Into the crystal beginning of its days.
But with the rebound it leaped forward:
Muddy, then black and shrunken
Till I felt the utter depth of its rottenness
The vile breadth of its degradation
And dropped down knowing this was me now.
But she lifted me and the water took a new tide
Again into the older experiences,
And so, backward and forward,
It tortured itself within me
Until time had been washed finally under,
And the river had found its level
And its last motion had ceased
And I knew all⁠—it became me.
And I knew this for double certain
For there, whitely, I saw myself
Being borne off under the water!
I could have shouted out in my agony
At the sight of myself departing
Forever⁠—but I bit back my despair
For she had averted her eyes
By which I knew well what she was thinking⁠—
And so the last of me was taken.

Then she, “Be mostly silent!”
And turning to the river, spoke again:
“For him and for me, river, the wandering,
But by you I leave for happiness
Deep foliage, the thickest beeches⁠—
Though elsewhere they are all dying⁠—
Tallest oaks and yellow birches
That dip their leaves in you, mourning,
As now I dip my hair, immemorial
Of me, immemorial of him
Immemorial of these our promises!
Here shall be a bird’s paradise,
They sing to you remembering my voice:
Here the most secluded spaces
For miles around, hallowed by a stench
To be our joint solitude and temple;
In memory of this clear marriage
And the child I have brought you in the late years.
Live, river, live in luxuriance
Remembering this our son,
In remembrance of me and my sorrow
And of the new wandering!”

The Late Singer

Here it is spring again
and I still a young man!
I am late at my singing.
The sparrow with the black rain on his breast
has been at his cadenzas for two weeks past:
What is it that is dragging at my heart?
The grass by the back door
is stiff with sap.
The old maples are opening
their branches of brown and yellow moth-flowers.
A moon hangs in the blue
in the early afternoons over the marshes.
I am late at my singing.



Winter is long in this climate
and spring⁠—a matter of a few days
only⁠—a flower or two picked
from mud or from among wet leaves
or at best against treacherous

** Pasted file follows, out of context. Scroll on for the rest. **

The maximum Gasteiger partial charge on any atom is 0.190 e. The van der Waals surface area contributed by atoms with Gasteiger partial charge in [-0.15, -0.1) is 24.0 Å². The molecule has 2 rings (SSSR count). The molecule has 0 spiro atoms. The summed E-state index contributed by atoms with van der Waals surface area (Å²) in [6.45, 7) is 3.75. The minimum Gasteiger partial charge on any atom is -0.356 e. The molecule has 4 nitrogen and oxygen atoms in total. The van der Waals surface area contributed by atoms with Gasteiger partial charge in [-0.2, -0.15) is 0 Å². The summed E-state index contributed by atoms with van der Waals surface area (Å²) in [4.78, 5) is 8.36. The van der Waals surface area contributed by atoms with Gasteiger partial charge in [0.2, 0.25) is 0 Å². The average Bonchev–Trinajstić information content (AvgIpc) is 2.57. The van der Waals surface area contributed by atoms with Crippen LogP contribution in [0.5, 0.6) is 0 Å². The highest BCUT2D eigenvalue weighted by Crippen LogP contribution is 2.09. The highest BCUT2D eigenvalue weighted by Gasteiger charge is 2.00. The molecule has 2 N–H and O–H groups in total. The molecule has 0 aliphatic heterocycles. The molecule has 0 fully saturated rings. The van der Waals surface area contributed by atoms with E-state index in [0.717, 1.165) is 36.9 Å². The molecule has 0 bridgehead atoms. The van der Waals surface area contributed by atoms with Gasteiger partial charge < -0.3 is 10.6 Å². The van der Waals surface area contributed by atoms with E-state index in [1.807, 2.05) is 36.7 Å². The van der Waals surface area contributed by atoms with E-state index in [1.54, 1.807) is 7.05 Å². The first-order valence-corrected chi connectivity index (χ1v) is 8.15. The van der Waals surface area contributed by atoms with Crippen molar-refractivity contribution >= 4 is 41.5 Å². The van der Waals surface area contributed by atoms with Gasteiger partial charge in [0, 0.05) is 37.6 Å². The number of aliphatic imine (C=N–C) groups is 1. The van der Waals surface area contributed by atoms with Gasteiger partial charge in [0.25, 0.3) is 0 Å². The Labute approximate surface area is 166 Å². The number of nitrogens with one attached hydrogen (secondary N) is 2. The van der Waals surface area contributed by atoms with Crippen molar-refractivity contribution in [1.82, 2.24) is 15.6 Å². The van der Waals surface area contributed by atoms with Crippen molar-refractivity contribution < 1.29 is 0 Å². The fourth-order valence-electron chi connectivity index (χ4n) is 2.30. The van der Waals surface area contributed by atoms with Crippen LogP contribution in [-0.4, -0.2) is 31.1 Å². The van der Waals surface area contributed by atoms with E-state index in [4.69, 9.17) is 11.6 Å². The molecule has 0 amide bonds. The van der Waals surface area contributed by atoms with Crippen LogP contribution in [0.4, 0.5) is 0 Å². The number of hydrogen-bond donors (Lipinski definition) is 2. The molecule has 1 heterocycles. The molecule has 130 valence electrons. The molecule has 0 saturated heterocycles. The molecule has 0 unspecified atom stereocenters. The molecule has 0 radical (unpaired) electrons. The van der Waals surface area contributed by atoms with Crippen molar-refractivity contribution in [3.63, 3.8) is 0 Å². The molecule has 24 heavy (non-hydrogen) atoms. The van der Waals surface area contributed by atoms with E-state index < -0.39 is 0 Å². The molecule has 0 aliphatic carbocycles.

bitterness of wind, and sky shining
teasingly, then closing in black
and sudden, with fierce jaws.


you remind me of
the pyramids, our pyramids⁠—
stript of the polished stone
that used to guard them!
you are like Fra Angelico
at Fiesole, painting on plaster!

you are like a band of
young poets that have not learned
the blessedness of warmth
(or have forgotten it).

At any rate⁠—
I am moved to write poetry
for the warmth there is in it
and for the loneliness⁠—
a poem that shall have you
in it March.


the archer king, on horse-back,
in blue and yellow enamel!
with drawn bow⁠—facing lions
standing on their hind legs,
fangs bared! his shafts
bristling in their necks!

Sacred bulls⁠—dragons
in embossed brickwork
marching⁠—in four tiers⁠—
along the sacred way to
Nebuchadnezzar’s throne hall!
They shine in the sun,
they that have been marching⁠—
marching under the dust of
ten thousand dirt years.

they are coming into bloom again!
See them!
marching still, bared by
the storms from my calendar
—winds that blow back the sand!
winds that enfilade dirt!
winds that by strange craft
have whipt up a black army
that by pick and shovel
bare a procession to
the god, Marduk!

Natives cursing and digging
for pay unearth dragons with
upright tails and sacred bulls
in four tiers⁠—
lining the way to an old altar!
Natives digging at old walls⁠—
digging me warmth⁠—digging me
sweet loneliness⁠—
high enamelled walls.


My second spring⁠—
passed in a monastery
with plaster walls⁠—in Fiesole
on the hill above Florence.

My second spring⁠—painted
a virgin⁠—in a blue aureole
sitting on a three-legged stool,
arms crossed⁠—
she is intently serious,
and still
watching an angel
with colored wings
half kneeling before her⁠—
and smiling⁠—the angel’s eyes
holding the eyes of Mary
as a snake’s holds a bird’s.
On the ground there are flowers,
trees are in leaf.


But! now for the battle!
Now for murder⁠—now for the real thing!
My third springtime is approaching!

lean, serious as a virgin,
seeking, seeking the flowers of March.

flowers nowhere to be found,
they twine among the bare branches
in insatiable eagerness⁠—
they whirl up the snow
seeking under it⁠—
they⁠—the winds⁠—snakelike
roar among yellow reeds
seeking flowers⁠—flowers.

I spring among them
seeking one flower
in which to warm myself!

I deride with all the ridicule
of misery⁠—
my own starved misery.

Counter-cutting winds
strike against me
refreshing their fury!

Come, good, cold fellows!
Have we no flowers?
Defy then with even more
desperation than ever⁠—being
lean and frozen!

But though you are lean and frozen⁠—
think of the blue bulls of Babylon.

Fling yourselves upon
their empty roses⁠—
cut savagely!

think of the painted monastery
at Fiesole.

Berket and the Stars

A day on the boulevards chosen out of ten years of
student poverty! One best day out of ten good ones.
Berket in high spirits⁠—“Ha, oranges! Let’s have one!”